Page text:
While GURPS Space produces a variety of fairly plausible star systems, aliens, and planets, let's go in the other direction with:
The Star Wars Planets Collection
This book includes a set of rules for randomly generating planets, using a mix of d6 and d66 rolls. It starts out by reminding us that Star Wars is space opera, and then informs us of how the rules are weighted; in favor of advanced planets, with generalized terrain. They are also, though they don't say this outright, weighted in favor of human-habitable planets with relatively small populations.
Let's generate our first world!
We start out with a d66 roll for Planet Function .
We get 16, which gives us a result of Agriculture . Our planet produces food of some sort including "grains, vegetables, fruits, meats, vitamins, dietary supplements, and water", and the note that many ocean planets also rely on agriculture too. This result is incompatible with: Asteroid Belt, Artificial Planet Type, Barren Terrain.
I guess that our planet will be called Niacin III, source of 11% of the Galaxy's B-complex vitamins.
Next we have another d66 roll for Government Type . We get ourselves 65, which gives us a Tribal government type. It helpfully gives us a colloquial definition of tribehood, and notes that "many highly advanced and sophisticated tribal governments are found on planets throughout the Star Wars universe."
So we have a system of tribal vitamin farmers at this point.
Now we roll for Planet Type . This is a 2d6 roll. We get 5, which gives us a Terrestrial type. Note that eight out of the eleven possible results give us terrestrial. It takes a great deal of luck in order to live on something other than a earth-like ball of rock.
Terrain comes up next, another d66 roll. We get 33, which gives us a Mountain terrain type, and an explanation of what mountains are. So much of our planet is covered with mountains, that this makes us incompatible with a Saturated Hydrosphere result.
So we have tribal vitamin farmers spread throughout a world of mountains, hills, and valleys.
We have brief sidebars on tidal-locking, highly eccentric orbits, weather, and regulated environments, all of which have no direct mechanical association but which serve as food for thought. So I will ignore them completely.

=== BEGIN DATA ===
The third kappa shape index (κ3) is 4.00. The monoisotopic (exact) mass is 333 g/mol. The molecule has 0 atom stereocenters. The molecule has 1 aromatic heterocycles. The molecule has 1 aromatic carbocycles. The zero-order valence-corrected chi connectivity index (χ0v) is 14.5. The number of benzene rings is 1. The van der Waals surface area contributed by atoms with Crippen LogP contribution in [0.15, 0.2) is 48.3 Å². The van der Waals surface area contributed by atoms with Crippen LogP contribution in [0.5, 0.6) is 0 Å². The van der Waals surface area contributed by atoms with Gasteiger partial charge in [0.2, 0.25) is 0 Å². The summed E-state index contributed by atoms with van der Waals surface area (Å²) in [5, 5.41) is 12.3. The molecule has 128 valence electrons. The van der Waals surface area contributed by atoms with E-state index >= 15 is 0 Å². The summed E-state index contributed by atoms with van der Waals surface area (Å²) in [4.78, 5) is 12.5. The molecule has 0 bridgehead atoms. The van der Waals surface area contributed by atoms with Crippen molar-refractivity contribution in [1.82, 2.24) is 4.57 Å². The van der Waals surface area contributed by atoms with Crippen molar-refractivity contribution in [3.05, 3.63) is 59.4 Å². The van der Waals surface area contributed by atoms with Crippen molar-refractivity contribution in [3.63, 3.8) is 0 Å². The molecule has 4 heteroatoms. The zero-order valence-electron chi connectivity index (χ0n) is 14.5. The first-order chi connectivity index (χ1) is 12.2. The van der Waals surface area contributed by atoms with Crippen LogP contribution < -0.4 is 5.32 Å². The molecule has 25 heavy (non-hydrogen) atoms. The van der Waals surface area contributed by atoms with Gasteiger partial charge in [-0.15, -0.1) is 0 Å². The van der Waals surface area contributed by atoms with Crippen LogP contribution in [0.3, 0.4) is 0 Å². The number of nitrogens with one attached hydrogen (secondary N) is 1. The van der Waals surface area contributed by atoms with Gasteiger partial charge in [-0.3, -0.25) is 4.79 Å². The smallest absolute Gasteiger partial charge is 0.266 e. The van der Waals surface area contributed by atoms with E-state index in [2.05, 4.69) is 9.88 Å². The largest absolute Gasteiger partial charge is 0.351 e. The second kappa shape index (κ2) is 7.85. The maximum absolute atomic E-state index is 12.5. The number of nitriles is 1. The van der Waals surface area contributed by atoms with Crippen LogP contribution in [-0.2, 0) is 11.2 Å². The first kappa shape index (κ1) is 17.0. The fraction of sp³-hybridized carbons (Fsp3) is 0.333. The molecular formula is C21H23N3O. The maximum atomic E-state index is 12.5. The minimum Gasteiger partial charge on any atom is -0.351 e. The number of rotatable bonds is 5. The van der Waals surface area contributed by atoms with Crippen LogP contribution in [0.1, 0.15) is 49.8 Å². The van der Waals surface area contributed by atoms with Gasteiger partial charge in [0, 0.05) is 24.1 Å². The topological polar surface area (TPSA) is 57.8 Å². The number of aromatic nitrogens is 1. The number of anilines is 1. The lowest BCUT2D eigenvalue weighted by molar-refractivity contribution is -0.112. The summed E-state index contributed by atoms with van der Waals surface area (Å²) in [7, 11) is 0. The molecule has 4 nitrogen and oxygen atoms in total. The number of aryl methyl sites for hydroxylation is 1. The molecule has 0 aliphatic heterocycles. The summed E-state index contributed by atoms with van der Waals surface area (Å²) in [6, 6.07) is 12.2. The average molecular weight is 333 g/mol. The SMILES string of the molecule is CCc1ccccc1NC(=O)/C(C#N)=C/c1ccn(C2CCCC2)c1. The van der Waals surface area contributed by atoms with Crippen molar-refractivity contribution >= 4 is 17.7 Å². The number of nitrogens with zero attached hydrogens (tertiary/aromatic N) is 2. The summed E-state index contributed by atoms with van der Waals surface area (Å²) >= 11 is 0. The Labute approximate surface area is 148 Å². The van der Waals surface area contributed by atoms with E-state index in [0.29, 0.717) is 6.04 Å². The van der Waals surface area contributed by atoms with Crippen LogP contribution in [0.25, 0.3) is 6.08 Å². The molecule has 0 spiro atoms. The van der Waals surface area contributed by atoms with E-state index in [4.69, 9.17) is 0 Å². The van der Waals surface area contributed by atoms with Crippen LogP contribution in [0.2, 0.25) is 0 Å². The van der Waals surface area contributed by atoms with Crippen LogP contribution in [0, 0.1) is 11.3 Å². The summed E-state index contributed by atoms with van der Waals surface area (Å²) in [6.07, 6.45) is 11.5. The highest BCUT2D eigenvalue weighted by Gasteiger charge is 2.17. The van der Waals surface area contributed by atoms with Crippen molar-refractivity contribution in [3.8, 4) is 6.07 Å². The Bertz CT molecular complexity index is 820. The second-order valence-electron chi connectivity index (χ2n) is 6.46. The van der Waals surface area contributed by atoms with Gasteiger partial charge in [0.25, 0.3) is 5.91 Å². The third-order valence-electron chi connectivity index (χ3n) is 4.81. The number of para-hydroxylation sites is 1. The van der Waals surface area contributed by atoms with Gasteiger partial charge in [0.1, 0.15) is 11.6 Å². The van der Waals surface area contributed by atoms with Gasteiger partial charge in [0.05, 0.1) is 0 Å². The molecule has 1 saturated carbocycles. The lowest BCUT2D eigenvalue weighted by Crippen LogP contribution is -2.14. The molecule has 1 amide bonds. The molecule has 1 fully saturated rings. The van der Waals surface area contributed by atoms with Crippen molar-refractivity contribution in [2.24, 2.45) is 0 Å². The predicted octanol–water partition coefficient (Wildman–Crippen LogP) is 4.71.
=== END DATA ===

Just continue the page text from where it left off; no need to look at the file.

Temperature is a 2d6 roll. We get 4, which means that our planet is Hot . This is equal to an average temperature of between 30 and 56 degrees Celsius, so the average temperature is like a hot summer's day. By comparison, the lower end of this range is about the average temperature in the Amazonian or Indian rain forests.
So we've got ourselves a tropical world of mountains, hills and valleys, home to tribal groups of vitamin farmers. Niacin III is becoming fairly interesting already!
Up next we have two 2d6 rolls for Gravity and Atmosphere . We get 7 and 10 respectively, which gives us Standard gravity and a Type II (Breath Mask Suggested) atmosphere. So we have gravity within the ordinary range, and an atmosphere which is difficult to breath, (either by contaminants, pressure, or atmospheric proportions) without breathing gear, but which only has limited bad effects. These are left up to the game master to decide.
So we have a mildly breathable, tropical hothouse of mountains, hills, and valleys, home to tribal vitamin farmers, but at least it has ordinary gravity.
Next we have Hydrosphere . We roll 2d6 and get 6, for a Moderate result. This gives us a world that is between 15 and 49 percent covered by land, so within the Earthlike range. We have decent-sized oceans at least. It also says we have a variety of terrain types despite our terrain roll.
Fine. We have a fascinating mix of tropical rain forests, tropical cloud forests, and tropical deserts, up and down the sides of our mountains, where the gas-masked tribes harvest their vitamins. There are also probably oceans somewhere.
Next we have time. First is a formula for determining the length of the day. First we roll 1d6 for a result of 1. We then roll 2d6 for a result of 4, and add that to 10 for a day of 14 hours.
Next we roll 2d6 to determine the length of the year. The result on the first die is multiplied by 15, the second die is used to consult a little table, and the fourth die falls off the edge of the cliff. The two results (3 and 6) are added together for a year of 420 local days. An auspicious result. Perhaps these are not vitamin farmers after all. Overall, the day and year are shorter than Earth's.
Now we finally get into how developed the planet is, well after we figured out what it does for a living in the galactic economy. (We're probably in the flyover sectors.)
We have Starport , Population , and Tech Level , all of which are d6 based rolls. We get a Stellar Class starport, so we don't have to pay extra for repairs and upgrades to our ships, but we have to deal with Customs on the way in. We have a population of about 98 million total on the planet. The overall tech level is Space , so we are not behind the galaxy as a whole. Interestingly, this roll isn't as weighted as some of the others, so you have a decent chance of getting something that isn't on the level of galactic civilization. Then we get a section about Imports and Exports that boils down to "buy the book we made for this shit", a brief section on filling out the rest of the system, and a page on simple biology for inventing your own lifeforms.
So we have a fairly sparsely-populated planet, with high technology and good spaceports. It is a greenhouse of a planet, with good-sized oceans, plenty of water, but a craggy and mountainous terrain overall. The inhabitants are organized into tribal groups of vitamin (or if you like) farmers.
The main thing about this is that, except for two results on the Government table and the examples, this is fairly generic as far as sci-fi goes, so it would be easy to adapt this for a non-Star Wars game if you wanted to, especially since it uses six-sided dice.